The perception of greater quality of care was found to significantly lower the odds of withholding behavior in both 2011 and 2014, but no difference was observed between years. Provider having an EHR was not found to be related to withholding behavior in either 2011 or 2014, and no difference was observed between years.
|Variable||2011 (n=2217), n (%)||2014 (n=2176), n (%)||P value|
|Female||1550 (53.94)||1407 (55.48)|
|Male||1024 (46.06)||834 (44.52)|
|White||1736 (69.76)||1403 (71.51)|
|Black||370 (10.28)||355 (10.02)|
|Latino||272 (12.93)||321 (12.51)|
|Other||176 (7.02)||154 (5.96)|
|Less than high school||191 (10.48)||159 (9.14)|
|High school||455 (18.79)||353 (15.63)|
|Some college||796 (33.88)||698 (31.11)|
|College||666 (21.61)||613 (26.49)|
|Graduate||466 (15.24)||418 (17.62)|
|18-35||408 (30.70)||309 (29.52)|
|35-49||629 (27.05)||500 (28.55)|
|50-64||912 (26.55)||810 (25.62)|
|65-74||379 (9.09)||388 (9.48)|
|75+||246 (6.63)||235 (6.88)|
|Employed||1380 (58.25)||1175 (62.16)||.08|
|<US $20,000||482 (19.71)||441 (16.58)|
|US $20,000-$34,999||416 (16.37)||290 (10.35)|
|US $35,000- $49,999||378 (13.07)||339 (15.08)|
|US $50,000-$74,999||453 (17.46)||405 (18.20)|
|>US $75,000||845 (33.40)||766 (39.79)|
|Married||1436 (53.93)||1114 (54.97)||.49|
|Rural||409 (16.33)||300 (16.54)||.91|
|US Immigrant||318 (11.90)||298 (11.60)||.82|
|Homeowner||1805 (61.35)||15.2 (62.59)||.82|
|Health insurance||2415 (87.92)||2039 (90.80)||.04|
|Variable||2011 (n=2217), n (%)||2014 (n=2176), n (%)||P value|
|Withheld information||328 (14.80)||325 (14.90)||.22|
|Electronic information safe||.17|
|Not at all||824 (37.95)||711 (34.64)|
|At least somewhat concerned||1472 (62.05)||1529 (65.36)|
|Faxed information safe||.07|
|Not at all||781 (34.39)||633 (30.47)|
|At least somewhat concerned||1538 (65.61)||1601 (69.53)|
|Confident safeguards exist||.01|
|Not at all confident||560 (25.85)||487 (19.72)|
|At least somewhat confident||1758 (74.15)||1747 (80.28)|
|Control over use of information||.37|
|Not at all confident||677 (29.45)||623 (27.38)|
|At least somewhat confident||1644 (70.55)||1614 (72.62)|
|Quality of care (mean+SE)||4.01 (0.03)||4.03 (0.04)||.87|
|Important that providers share electronic health record data||.71|
|Not at all||128 (4.94)||102 (5.83)|
|Somewhat||704 (29.25)||615 (28.22)|
|Very||1742 (65.81)||1524 (65.94)|
|Important to have access to personal health record||.18|
|Not at all||192 (7.96)||147 (5.80)|
|Somewhat||589 (21.62)||512 (22.05)|
|Very||1793 (70.42)||1582 (72.15)|
|Perceived provider electronic health record use||2303 (88.31)||2134 (94.54)||<.001|
|Poor||79 (2.39)||85 (2.10)|
|Fair||315 (11.96)||297 (10.16)|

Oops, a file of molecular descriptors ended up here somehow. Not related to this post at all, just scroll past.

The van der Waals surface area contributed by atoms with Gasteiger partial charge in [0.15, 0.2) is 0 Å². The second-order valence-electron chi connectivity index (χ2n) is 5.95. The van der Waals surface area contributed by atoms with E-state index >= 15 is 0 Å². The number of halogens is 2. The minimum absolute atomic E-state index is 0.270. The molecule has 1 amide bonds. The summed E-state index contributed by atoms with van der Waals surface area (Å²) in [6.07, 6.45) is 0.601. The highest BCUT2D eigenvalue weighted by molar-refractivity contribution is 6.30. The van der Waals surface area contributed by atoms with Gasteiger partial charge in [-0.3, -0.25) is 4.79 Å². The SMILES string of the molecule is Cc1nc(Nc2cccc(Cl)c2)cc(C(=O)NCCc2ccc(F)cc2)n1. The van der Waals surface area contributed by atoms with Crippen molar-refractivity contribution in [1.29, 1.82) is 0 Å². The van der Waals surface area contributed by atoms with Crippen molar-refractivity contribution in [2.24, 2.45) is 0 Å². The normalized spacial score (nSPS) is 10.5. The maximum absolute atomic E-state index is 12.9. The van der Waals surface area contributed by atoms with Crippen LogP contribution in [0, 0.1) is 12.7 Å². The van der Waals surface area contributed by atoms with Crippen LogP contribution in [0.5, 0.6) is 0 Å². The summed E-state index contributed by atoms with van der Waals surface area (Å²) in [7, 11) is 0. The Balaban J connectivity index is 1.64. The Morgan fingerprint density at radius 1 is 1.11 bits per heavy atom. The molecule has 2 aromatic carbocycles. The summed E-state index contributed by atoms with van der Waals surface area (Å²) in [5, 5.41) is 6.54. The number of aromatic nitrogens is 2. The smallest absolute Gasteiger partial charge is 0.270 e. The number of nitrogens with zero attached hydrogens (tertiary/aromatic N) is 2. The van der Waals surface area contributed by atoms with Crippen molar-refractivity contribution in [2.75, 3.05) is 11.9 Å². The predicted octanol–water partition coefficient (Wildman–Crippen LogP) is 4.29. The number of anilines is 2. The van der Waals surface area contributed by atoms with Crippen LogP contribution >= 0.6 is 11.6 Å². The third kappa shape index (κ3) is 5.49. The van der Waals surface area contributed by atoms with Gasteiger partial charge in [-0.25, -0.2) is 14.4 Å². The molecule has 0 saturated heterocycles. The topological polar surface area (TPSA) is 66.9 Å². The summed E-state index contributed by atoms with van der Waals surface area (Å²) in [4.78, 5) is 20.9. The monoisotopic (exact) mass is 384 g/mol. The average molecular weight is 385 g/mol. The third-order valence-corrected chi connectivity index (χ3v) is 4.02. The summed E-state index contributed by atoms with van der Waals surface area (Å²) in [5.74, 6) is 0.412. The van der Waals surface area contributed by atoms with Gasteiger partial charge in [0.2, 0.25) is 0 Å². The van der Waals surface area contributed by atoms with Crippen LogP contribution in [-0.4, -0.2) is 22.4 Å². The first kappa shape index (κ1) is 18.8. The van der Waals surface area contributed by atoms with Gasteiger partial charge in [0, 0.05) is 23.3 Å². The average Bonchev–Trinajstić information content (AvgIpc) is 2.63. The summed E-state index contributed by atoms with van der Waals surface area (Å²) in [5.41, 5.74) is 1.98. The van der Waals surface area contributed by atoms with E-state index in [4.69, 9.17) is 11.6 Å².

|Good||909 (33.85)||845 (39.12)|
|Very good||959 (38.09)||773 (34.57)|
|Excellent||312 (13.71)||241 (14.05)|
|None||1725 (66.84)||1584 (71.37)|
|Mild||503 (19.67)||404 (17.86)|
|Moderate||197 (7.15)||144 (6.11)|
|Severe||149 (6.34)||109 (4.65)|
|Nonemergency room visits in past year||.18|
|1||451 (21.54)||375 (19.30)|
|2-4||1398 (53.25)||1269 (58.40)|
|5-9||460 (15.87)||362 (13.13)|
|≥10||265 (9.34)||235 (9.17)|
|Have a regular provider||2054 (73.42)||1736 (73.24)||.93|
|Self-care efficacy, mean (SE)||3.87 (0.03)||3.85 (0.03)||.80|
|Variable||2011 Odds ratio (95% CI)||2014 Odds ratio (95% CI)||Significance of interaction|
|Electronic information safe|
|Not at all||Refa||Ref|
|At least somewhat concerned||1.63 (0.74-3.62)||1.82 (0.78-4.22)||.85|
|Faxed information safe|
|Not at all||Ref||Ref|
|At least somewhat concerned||7.09 (2.56-19.66)b||3.27 (1.37-7.83)c||.25|
|Confident information safe|
|Not at all confident||Ref||Ref|
|At least somewhat confident||0.73 (0.34-1.57)||1.54 (0.66-3.60)||.20|
|Not at all confident||Ref||Ref|
|At least somewhat confident||1.71 (0.91-3.21)||1.10 (0.55-2.20)||.35|
|Quality of care||0.72 (0.56-0.94)c||0.61 (0.48-0.76)b||.30|
|Important that providers share electronic health record data|
|Not at all||Ref||Ref|
|Somewhat||0.77 (0.26-2.34)||0.56 (0.10-3.02)||.74|
|Very||0.58 (0.21-1.62)||0.72 (0.14-3.61)||.83|
|Important that you have access to personal health record|
|Not at all||Ref||Ref|
|Somewhat||0.31 (0.08-1.19)||1.31 (0.26-6.52)||.17|
|Very||0.47 (0.13-1.69)||1.81 (0.45-7.30)||.16|
|Provider has an electronic health record||1.47 (0.79-2.74)||0.70 (0.30-1.66)||.17|
|Male||0.84 (0.58-1.24)||1.10 (0.67-1.80)||.40|
|Black||1.63 (0.75-3.55)||0.98 (0.43-2.24)||.37|
|Latino||1.21 (0.53-2.78)||1.37 (0.53-3.57)||.84|
|Other||2.28 (0.89-5.84)||1.97 (0.81-4.81)||.82|
|Less than high school||Ref||Ref|
|High school||0.56 (0.19-1.68)||1.16 (0.40-3.36)||.35|
|Some college||1.14 (0.40-3.24)||0.90 (0.37-2.19)||.73|
|College||0.80 (0.27-2.40)||0.86 (0.33-2.24)||.92|
|Graduate||1.18 (0.38-3.69)||1.43 (0.57-3.63)||.79|
|35-49||1.60 (0.83-3.09)||1.03 (0.49-2.20)||.39|
|50-64||1.11 (0.54-2.26)||0.63 (0.31-1.30)||.27|
|65-74||0.87 (0.38-1.98)||0.59 (0.24-1.48)||.54|
|75+||0.67 (0.18-2.50)||0.26 (0.07-0.94)c||.32|
|Employed||1.79 (0.96-3.35)||1.53 (0.83-2.84)||.83|
|US $20,000- $ 34,999||0.76 (0.30-1.93)||0.97 (0.43-2.21)||.70|
|US $35,000- $49,999||0.57 (0.23-1.42)||0.99 (0.39-2.54)||.40|
|US $50,000- $74,999||0.77 (0.35-1.69)||0.84 (0.38-1.85)||.87|